(b) look at what the need is, and determine if something else like another gator would better serve us and the tractor could be used for parts as Patricia's father has one the same; or,
(c) Buy another tractor (would be more than $3,000).
Every week as part of our meeting we have a look at the financials of the farm and see where we're at (I'm grateful to Josh and Patricia for this, as I didn't have much or any experience in this part of running a business prior to coming to TapRoot, and they have put a lot of time and work into helping Jon and I understand the business and its financial end of things. I can now navigate income statements, balance sheets, and cash flows and actually make some sense of what is happening from week to week and as a big picture. So, thanks to my wonderful mentors!). Anyhow, we have been noticing that the Paypal budget has slowly moved over the budget of $8,000 and is now sitting at $10,037.35 for the year-to-date.
That would sure buy us a nice new tractor!
However, there's lots to think about with all of this. Of course, ten thousand dollars is a lot of money in Paypal fees (especially in the same moment as facing the expense of having to buy new equipment), but it is obviously a very popular method of payment for our members, as you are using it! Paypal is very easy for us to use and saves us time and money processing credit card payments. In the future, we may look into having a fee associated with using Paypal in our CSA, to help the farm not have to face all of that cost. What do you think?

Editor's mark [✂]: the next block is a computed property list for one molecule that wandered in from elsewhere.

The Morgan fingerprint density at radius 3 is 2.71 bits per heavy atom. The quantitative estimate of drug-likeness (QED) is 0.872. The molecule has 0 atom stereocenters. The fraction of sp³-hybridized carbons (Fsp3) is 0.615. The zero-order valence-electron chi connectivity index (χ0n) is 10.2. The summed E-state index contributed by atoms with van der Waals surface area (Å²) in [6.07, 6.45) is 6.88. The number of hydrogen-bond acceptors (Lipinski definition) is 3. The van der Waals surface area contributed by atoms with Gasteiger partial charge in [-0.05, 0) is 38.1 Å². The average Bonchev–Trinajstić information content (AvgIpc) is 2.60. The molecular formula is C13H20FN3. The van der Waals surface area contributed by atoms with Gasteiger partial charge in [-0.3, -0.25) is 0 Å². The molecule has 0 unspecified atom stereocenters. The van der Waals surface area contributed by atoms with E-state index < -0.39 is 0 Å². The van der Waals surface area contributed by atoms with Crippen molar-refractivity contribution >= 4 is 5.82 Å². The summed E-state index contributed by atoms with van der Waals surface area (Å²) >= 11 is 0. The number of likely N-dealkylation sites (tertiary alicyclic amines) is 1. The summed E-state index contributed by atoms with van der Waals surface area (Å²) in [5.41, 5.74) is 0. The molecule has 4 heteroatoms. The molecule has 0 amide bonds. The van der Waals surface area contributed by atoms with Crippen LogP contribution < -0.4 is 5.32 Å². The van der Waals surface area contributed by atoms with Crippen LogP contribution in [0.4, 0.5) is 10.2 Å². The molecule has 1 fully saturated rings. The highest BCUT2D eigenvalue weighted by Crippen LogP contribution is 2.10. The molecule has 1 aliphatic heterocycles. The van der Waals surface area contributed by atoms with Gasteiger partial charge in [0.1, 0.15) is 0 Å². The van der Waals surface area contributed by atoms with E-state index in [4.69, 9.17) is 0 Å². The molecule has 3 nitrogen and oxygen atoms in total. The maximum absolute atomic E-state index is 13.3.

Post dated cheques are the most cost efficient way for us to get payments for shares. However, if we got a cheque for every $2 bag of carrots sold I imagine that wouldn't be any easier than Paypal. So, payment for add-ons is where things get a bit more complicated. One thing that DOES help is if you can combine your add-on payments into one cheque. One lady sent in a cheque with an enclosed note, where she kept a running total of each add-on she ordered and then a total, for the month. Pretty sure Falicia would die of joy if every member did this!
I don't want to discourage you from using Paypal if that really is what works best for you. It works for us, too. In looking into this, I found out that we get charged as follows for Paypal:
Payments over $12.00 - 2.9% + $0.30
Payments $12.00 and under - 5% +$0.05
(But there's good news: Falicia secured us a lower rate for the payments over $12.00 today, of 2.2%).
So, in the end, I don't know what the answer is, and would love your feedback on this. Do you like being able to use Paypal? Would you not use it if there was a fee attached? How important to your CSA experience is it?
Your Flower Shares will begin arriving at your regular pick up location, beginning the week of July 1st. If your pick up location is self-serve, your flowers will be in a labeled white bucket. Each bouquet (like your vegetable, meat or fruit shares) will be quite similar.
Flowers were seeded near the end of winter and into the spring. Transplants grew in the heated greenhouse, and were later moved to rows outdoors. We also have plans to harvest from perennial gardens and use the varied resources on the farm.
Your shares will be cut the morning of your delivery day, or late Friday evening for Saturday deliveries. Our hope is that your flowers last a very long time. But, like fruit or vegetables, cut flowers have a shelf life. Some last a surprisingly long time in a vase, others wilt more quickly, some notoriously quickly.
Tips for Cut Flowers
Snip a bit off stem bottoms each time you change the water.
Changing the water every couple of days is helpful.
Direct sunlight is not ideal for cut flowers.
Remove any lower leaves or flowers that may rest in water.
Trim, remove, or replace spent flowers from bouquet.
Thank you again to those of you who have purchased a flower share, and to those of you who expressed an interest. We hope that each week is a pleasant surprise. It should be a fun adventure!